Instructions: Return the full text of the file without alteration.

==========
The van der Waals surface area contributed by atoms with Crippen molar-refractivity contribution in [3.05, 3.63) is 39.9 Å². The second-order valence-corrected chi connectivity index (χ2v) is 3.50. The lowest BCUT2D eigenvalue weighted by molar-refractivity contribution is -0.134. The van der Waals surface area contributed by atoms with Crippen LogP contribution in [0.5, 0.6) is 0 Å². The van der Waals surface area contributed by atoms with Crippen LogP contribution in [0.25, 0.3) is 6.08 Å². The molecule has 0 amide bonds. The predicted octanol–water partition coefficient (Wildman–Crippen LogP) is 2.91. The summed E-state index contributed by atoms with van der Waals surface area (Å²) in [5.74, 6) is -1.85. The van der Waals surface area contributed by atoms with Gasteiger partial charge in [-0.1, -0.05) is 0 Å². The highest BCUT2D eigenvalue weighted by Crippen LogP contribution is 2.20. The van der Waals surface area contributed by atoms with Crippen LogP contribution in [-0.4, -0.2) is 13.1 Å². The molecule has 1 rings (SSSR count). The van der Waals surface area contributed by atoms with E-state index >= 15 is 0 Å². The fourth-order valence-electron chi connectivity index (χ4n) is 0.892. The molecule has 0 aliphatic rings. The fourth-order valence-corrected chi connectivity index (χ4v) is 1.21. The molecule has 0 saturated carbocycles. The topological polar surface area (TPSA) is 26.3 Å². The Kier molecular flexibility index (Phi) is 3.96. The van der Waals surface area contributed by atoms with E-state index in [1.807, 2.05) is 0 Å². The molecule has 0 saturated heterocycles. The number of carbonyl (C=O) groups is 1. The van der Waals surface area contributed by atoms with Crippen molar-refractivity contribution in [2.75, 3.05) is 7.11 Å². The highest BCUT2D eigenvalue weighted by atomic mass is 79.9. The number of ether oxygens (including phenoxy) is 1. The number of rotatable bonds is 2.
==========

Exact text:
The van der Waals surface area contributed by atoms with Crippen molar-refractivity contribution in [3.05, 3.63) is 39.9 Å². The second-order valence-corrected chi connectivity index (χ2v) is 3.50. The lowest BCUT2D eigenvalue weighted by molar-refractivity contribution is -0.134. The van der Waals surface area contributed by atoms with Crippen LogP contribution in [0.5, 0.6) is 0 Å². The van der Waals surface area contributed by atoms with Crippen LogP contribution in [0.25, 0.3) is 6.08 Å². The molecule has 0 amide bonds. The predicted octanol–water partition coefficient (Wildman–Crippen LogP) is 2.91. The summed E-state index contributed by atoms with van der Waals surface area (Å²) in [5.74, 6) is -1.85. The van der Waals surface area contributed by atoms with Gasteiger partial charge in [-0.1, -0.05) is 0 Å². The highest BCUT2D eigenvalue weighted by Crippen LogP contribution is 2.20. The van der Waals surface area contributed by atoms with Crippen LogP contribution in [-0.4, -0.2) is 13.1 Å². The molecule has 1 rings (SSSR count). The van der Waals surface area contributed by atoms with E-state index >= 15 is 0 Å². The fourth-order valence-electron chi connectivity index (χ4n) is 0.892. The molecule has 0 aliphatic rings. The fourth-order valence-corrected chi connectivity index (χ4v) is 1.21. The molecule has 0 saturated carbocycles. The topological polar surface area (TPSA) is 26.3 Å². The Kier molecular flexibility index (Phi) is 3.96. The van der Waals surface area contributed by atoms with E-state index in [1.807, 2.05) is 0 Å². The molecule has 0 saturated heterocycles. The number of carbonyl (C=O) groups is 1. The van der Waals surface area contributed by atoms with Crippen molar-refractivity contribution in [2.75, 3.05) is 7.11 Å². The highest BCUT2D eigenvalue weighted by atomic mass is 79.9. The number of ether oxygens (including phenoxy) is 1. The number of rotatable bonds is 2.